The floor press is a classic bench-building, triceps-focused lift. It's also a great alternative for people who suffer from low back pain, especially extension-based pain.
But for my athletes, I've found that the standard floor press doesn't have the greatest transfer when it comes to sports performance. The good news? One simple adjustment will not only make the exercise more athletic, it'll make you stronger in this position! Check it out:
Floor Press With Glute Bridge
Simply perform a glute bridge before you unrack the weight. Really focus on staying tight in the core by using your abs to pin the ribcage down. Contract your glutes hard to hold your hips in position.
You'll notice a couple things:
- Your core is challenged hard, so you must focus on maintaining the bridge position throughout the lift.
- You're actually stronger in this position than a regular floor press. Try a rep without the glute bridge and a rep with it. You can lift slightly more in the bridged position. This probably has to do with energy transfer. A regular floor press doesn't utilize the lower body or core as much.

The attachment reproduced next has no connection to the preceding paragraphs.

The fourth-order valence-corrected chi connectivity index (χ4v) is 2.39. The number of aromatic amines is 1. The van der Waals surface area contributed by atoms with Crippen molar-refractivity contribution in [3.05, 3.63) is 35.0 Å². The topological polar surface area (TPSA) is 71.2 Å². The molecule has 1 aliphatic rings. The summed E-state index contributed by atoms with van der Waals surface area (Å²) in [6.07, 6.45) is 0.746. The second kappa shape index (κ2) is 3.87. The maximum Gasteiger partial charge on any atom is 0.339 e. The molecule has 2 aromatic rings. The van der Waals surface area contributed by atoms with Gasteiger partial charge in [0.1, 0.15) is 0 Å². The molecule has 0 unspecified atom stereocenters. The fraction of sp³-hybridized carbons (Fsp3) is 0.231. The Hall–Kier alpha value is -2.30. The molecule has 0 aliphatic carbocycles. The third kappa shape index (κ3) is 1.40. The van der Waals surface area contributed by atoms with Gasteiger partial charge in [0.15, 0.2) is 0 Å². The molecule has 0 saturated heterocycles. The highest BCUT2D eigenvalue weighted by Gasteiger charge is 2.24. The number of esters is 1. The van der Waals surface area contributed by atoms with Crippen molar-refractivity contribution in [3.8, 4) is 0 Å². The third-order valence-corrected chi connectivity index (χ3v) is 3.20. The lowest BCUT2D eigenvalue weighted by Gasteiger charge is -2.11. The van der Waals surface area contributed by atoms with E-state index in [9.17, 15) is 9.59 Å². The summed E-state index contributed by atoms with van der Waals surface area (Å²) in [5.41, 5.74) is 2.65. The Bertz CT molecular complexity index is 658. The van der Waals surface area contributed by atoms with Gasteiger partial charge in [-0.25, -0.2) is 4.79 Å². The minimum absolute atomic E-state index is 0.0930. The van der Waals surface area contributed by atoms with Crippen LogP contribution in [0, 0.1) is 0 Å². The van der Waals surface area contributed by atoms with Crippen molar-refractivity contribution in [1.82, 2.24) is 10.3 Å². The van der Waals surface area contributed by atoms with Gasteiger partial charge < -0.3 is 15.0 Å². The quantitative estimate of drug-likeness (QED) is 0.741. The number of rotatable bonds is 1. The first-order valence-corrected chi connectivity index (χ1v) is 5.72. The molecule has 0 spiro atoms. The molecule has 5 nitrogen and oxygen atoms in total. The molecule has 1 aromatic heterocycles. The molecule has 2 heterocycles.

This variation is much more athletic for a few reasons:
- Energy transfer from lower to upper body. Pretty much all athletic movements use ground force to initiate a movement. This creates a need to produce energy and transfer it from the ground, through the lower body, and then to the upper body.
- Challenging static hip stability while dynamically pressing with the upper body. Many sports require joint stability in one area while simultaneously performing a dynamic movement.
- Direct sport-specific transfer to ground athletes such as MMA fighters and wrestlers. Think of a wrestler pinned on the ground. You're not just going to use your arms to get a guy off of you; you're going to use your whole body. Bret Contreras thought of the hip thrust while watching MMA fighters. When they're on the ground, they thrust to get someone off. This takes that to the next level.